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How do you say Halloween in Italian? - Visit Rimini

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How do you say Halloween in Italian?



How do you say Halloween in Italian? Halloween – that was easy, wasn’t it! That’s because Halloween, by and large, isn’t recognised as a festival in Italy. Sure, in lots of cities and towns now there are parties and events, but talk to any Italians and you’ll find that this is just another Anglo-American importation – a bit like Chinese communists celebrating Christmas for the craic.

That’s not to say, though, that with closer examination there aren’t any Italian links to this festival celebrating the dead and the supernatural, or at least to some of the traditions associated with Halloween.

halloween-in-italian

The celtic festival of Samhain, which is correctly regarded as the origin of what we call Halloween, traditionally held on October 31st has its roots in the agricultural and planetary calendars; halfway between the autumn equinox and the winter solstice, traditionally a time to move from harvesting to preparation for the winter, it’s no surprise that Italy has some similar traditions based on harvesting, remembering the dead, and sharing food.

The Pumpkin or Zucca

Take for example the tradition of carving a face into a pumpkin, to be lit from the inside – known popularly in the english speaking world as a Jack o’ Lantern. This is a tradition presumed by many to be imported from America, but in reality there’s a similar tradition in many regions of Italy, though not associated specifically with either Halloween or the Catholic festival of the Giorno dei Morti.

It’s no surprise really, given that the pumpkin is very much a part of the Autumn diet in regions like Emilia-Romagna, and Tuscanny. The museum, Casa di Zela, in the Tuscan parkland of Quaratta, for example points out that the pumpkins carved out, with a candlelight placed inside, in Tuscanny are known traditionally as la morte secca and were placed on roads to scare passers by. In Emilia-Romagna similar use was made with the title Luce Pellegrina. In Bormio, in the Alps, a pumpkin would be filled with wine on the night of the 2nd of November, for the dead who were believed to roam the earth for the day of the dead.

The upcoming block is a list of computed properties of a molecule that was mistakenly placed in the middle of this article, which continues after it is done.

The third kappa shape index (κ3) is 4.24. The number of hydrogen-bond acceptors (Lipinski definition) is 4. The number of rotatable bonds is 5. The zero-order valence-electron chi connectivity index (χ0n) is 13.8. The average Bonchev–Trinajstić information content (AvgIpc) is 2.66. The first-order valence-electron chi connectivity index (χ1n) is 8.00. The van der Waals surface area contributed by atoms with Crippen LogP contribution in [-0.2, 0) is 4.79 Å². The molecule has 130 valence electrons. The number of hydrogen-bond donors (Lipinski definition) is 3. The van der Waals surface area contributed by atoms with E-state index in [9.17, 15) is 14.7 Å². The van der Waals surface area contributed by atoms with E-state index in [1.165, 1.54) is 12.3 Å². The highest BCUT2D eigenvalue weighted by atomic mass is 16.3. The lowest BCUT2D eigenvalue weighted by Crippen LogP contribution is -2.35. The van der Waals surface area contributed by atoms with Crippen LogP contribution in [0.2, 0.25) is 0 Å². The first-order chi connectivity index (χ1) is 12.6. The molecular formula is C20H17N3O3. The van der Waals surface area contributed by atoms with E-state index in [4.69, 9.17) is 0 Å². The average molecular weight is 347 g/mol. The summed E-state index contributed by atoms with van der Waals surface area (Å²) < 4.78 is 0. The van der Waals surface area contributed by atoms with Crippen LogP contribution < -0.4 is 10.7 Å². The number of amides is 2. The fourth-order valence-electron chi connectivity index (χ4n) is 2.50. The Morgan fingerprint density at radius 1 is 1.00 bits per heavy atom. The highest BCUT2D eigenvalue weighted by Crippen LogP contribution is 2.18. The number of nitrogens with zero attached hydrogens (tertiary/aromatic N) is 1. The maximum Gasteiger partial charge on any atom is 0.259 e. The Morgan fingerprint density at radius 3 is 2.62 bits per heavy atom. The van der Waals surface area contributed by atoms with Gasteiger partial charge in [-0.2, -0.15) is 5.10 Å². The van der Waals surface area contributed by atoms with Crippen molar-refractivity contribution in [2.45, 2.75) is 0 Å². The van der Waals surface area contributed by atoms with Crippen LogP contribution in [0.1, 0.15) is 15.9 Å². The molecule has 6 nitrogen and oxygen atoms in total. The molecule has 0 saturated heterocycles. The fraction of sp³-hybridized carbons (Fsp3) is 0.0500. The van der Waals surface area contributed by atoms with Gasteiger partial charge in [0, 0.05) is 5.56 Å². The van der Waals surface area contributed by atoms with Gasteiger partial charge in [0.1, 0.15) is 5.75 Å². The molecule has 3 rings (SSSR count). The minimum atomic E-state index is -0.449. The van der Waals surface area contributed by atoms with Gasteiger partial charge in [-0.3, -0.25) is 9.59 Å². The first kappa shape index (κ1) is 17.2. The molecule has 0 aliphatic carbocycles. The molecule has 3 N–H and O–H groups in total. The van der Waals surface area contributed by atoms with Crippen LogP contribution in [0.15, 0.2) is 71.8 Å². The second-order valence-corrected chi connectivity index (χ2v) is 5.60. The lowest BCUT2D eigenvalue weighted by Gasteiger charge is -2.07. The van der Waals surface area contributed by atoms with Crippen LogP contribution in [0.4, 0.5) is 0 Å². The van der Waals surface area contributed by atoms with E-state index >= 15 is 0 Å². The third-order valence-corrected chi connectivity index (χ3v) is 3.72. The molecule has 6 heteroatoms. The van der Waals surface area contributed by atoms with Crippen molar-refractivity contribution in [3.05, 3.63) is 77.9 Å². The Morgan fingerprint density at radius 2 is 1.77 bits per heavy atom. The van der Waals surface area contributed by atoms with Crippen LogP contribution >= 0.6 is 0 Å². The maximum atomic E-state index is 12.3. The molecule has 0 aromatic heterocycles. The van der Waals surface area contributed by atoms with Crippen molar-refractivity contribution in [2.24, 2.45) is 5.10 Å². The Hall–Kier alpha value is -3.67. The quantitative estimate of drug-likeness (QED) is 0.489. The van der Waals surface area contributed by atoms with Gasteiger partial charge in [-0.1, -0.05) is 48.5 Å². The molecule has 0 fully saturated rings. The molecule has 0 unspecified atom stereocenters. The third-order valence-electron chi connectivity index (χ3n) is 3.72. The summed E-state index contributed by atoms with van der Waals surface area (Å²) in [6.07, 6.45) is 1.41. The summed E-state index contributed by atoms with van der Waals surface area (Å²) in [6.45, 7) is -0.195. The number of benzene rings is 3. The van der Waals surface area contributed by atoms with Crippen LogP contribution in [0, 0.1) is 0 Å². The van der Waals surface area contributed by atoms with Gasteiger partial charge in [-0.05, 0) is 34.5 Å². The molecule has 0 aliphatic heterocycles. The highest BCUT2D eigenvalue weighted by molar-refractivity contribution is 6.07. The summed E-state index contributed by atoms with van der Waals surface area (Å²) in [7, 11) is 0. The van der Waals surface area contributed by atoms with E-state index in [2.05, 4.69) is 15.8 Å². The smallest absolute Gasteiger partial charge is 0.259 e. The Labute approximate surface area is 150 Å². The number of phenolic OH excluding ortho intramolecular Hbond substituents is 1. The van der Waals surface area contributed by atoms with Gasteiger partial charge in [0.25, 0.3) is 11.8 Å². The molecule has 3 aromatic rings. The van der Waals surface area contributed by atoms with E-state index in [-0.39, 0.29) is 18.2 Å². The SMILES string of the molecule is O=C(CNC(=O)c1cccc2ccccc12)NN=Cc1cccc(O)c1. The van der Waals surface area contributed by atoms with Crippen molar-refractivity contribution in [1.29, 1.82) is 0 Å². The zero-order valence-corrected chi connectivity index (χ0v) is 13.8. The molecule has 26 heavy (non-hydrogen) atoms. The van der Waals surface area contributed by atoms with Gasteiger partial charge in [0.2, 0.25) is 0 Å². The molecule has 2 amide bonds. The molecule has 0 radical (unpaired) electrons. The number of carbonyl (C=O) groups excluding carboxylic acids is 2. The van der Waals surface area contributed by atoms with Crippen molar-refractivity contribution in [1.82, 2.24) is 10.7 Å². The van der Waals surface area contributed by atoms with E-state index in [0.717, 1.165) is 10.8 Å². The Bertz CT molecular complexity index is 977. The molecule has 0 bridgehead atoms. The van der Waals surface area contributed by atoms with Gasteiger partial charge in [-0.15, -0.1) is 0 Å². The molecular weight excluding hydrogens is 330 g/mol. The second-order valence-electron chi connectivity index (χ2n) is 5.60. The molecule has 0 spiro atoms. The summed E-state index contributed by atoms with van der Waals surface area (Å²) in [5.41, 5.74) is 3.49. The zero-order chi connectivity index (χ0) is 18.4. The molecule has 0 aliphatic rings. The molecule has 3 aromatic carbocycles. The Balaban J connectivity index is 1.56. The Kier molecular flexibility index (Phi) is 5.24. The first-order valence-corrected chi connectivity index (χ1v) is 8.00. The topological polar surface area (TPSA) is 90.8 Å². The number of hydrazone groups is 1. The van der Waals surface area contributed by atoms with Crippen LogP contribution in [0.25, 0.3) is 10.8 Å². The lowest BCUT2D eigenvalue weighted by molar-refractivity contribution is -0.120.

Trick or Treating

The tradition of trick-or-treating, so associated with Halloween in English-speaking countries, has many similar practices in Italian folk-custom. FOr example, in Emilia-Romagna, in times past there was the tradition of la caritĂ  di murt, where poor people would go door to door, in this period, asking for food in the name of the dead. In Sicily it’s traditional to give gifts and sweets (often martorana – a marzipan shaped into fruits) to children for all hallows day.

Bonfires

bonfire-fogeracchiaHalloween in Ireland was always marked by a great big bonfire, and if there’s one tradition that the Italians have close to their collective heart it’s the bonfire (or Falò) – though for most regions these are built for New Year’s Eve, where the old year gets burned away symbolically (Samhain, of course, represented the Celtic New Year’s Eve). Bonfires, though, are held at critical turning points in the year – so, for example, in Rimini the tradition is to build bonfires (La Fogheraccia) for the 18th March, near the Spring Equinox; Fellini used La Fogheraccia memorably as one of the key scenes in his most Rimini-centric films Amarcord; bonfires tied to the equinox are also held in the Val Trebbia in the North of Italy, with traditions dating back to pre-Roman times. It’s worth remembering, as well, that prior to the founding of Rimini, most of Northern Italy had a Celtic culture.

Halloween in contemporary Italy

Halloween nowadays, though, has been imported effectively into the bigger cities – and there’s always plenty to do. Rimini is of course no exception, always geared as it is for a party. The theme parks around Rimini are a great place to spend the festival, with prizes and often free admission for kids dressed up, it’s probably the closest you’ll get to the anglo-american festival. Hopefully, though, thanks to this starting point you’ll be able to recognise just some of the rich folklore and traditions in places like Rimini marking the change of seasons.

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